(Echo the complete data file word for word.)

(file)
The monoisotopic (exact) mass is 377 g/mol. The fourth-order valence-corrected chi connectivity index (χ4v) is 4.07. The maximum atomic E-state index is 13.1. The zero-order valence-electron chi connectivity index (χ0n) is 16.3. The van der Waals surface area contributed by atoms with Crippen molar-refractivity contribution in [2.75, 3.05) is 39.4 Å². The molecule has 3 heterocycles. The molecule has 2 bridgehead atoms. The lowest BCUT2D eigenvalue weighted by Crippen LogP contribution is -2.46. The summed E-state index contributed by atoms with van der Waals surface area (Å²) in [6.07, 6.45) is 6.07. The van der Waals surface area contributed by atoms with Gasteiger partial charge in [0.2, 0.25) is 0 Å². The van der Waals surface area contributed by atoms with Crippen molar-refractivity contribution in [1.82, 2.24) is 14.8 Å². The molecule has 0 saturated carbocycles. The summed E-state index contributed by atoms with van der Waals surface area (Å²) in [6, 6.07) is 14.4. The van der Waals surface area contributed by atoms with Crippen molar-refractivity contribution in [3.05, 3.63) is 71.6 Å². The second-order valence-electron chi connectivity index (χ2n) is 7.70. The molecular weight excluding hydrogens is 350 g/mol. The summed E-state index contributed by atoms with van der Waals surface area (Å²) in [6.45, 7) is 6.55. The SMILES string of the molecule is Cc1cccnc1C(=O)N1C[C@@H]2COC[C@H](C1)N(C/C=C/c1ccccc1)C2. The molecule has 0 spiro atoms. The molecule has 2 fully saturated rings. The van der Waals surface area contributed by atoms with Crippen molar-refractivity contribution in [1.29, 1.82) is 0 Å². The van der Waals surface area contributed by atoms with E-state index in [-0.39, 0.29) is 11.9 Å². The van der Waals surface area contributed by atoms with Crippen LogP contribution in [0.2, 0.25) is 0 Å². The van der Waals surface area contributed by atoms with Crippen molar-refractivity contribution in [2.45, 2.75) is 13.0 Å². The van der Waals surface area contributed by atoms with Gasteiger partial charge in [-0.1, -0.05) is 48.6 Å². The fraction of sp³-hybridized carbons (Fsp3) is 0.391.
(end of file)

The monoisotopic (exact) mass is 377 g/mol. The fourth-order valence-corrected chi connectivity index (χ4v) is 4.07. The maximum atomic E-state index is 13.1. The zero-order valence-electron chi connectivity index (χ0n) is 16.3. The van der Waals surface area contributed by atoms with Crippen molar-refractivity contribution in [2.75, 3.05) is 39.4 Å². The molecule has 3 heterocycles. The molecule has 2 bridgehead atoms. The lowest BCUT2D eigenvalue weighted by Crippen LogP contribution is -2.46. The summed E-state index contributed by atoms with van der Waals surface area (Å²) in [6.07, 6.45) is 6.07. The van der Waals surface area contributed by atoms with Gasteiger partial charge in [0.2, 0.25) is 0 Å². The van der Waals surface area contributed by atoms with Crippen molar-refractivity contribution in [1.82, 2.24) is 14.8 Å². The molecule has 0 saturated carbocycles. The summed E-state index contributed by atoms with van der Waals surface area (Å²) in [6, 6.07) is 14.4. The van der Waals surface area contributed by atoms with Crippen molar-refractivity contribution in [3.05, 3.63) is 71.6 Å². The second-order valence-electron chi connectivity index (χ2n) is 7.70. The molecular weight excluding hydrogens is 350 g/mol. The summed E-state index contributed by atoms with van der Waals surface area (Å²) in [6.45, 7) is 6.55. The SMILES string of the molecule is Cc1cccnc1C(=O)N1C[C@@H]2COC[C@H](C1)N(C/C=C/c1ccccc1)C2. The molecule has 0 spiro atoms. The molecule has 2 fully saturated rings. The van der Waals surface area contributed by atoms with Crippen molar-refractivity contribution in [1.29, 1.82) is 0 Å². The van der Waals surface area contributed by atoms with E-state index in [-0.39, 0.29) is 11.9 Å². The van der Waals surface area contributed by atoms with Crippen LogP contribution in [0.2, 0.25) is 0 Å². The van der Waals surface area contributed by atoms with Crippen molar-refractivity contribution in [2.45, 2.75) is 13.0 Å². The van der Waals surface area contributed by atoms with Gasteiger partial charge in [-0.1, -0.05) is 48.6 Å². The fraction of sp³-hybridized carbons (Fsp3) is 0.391.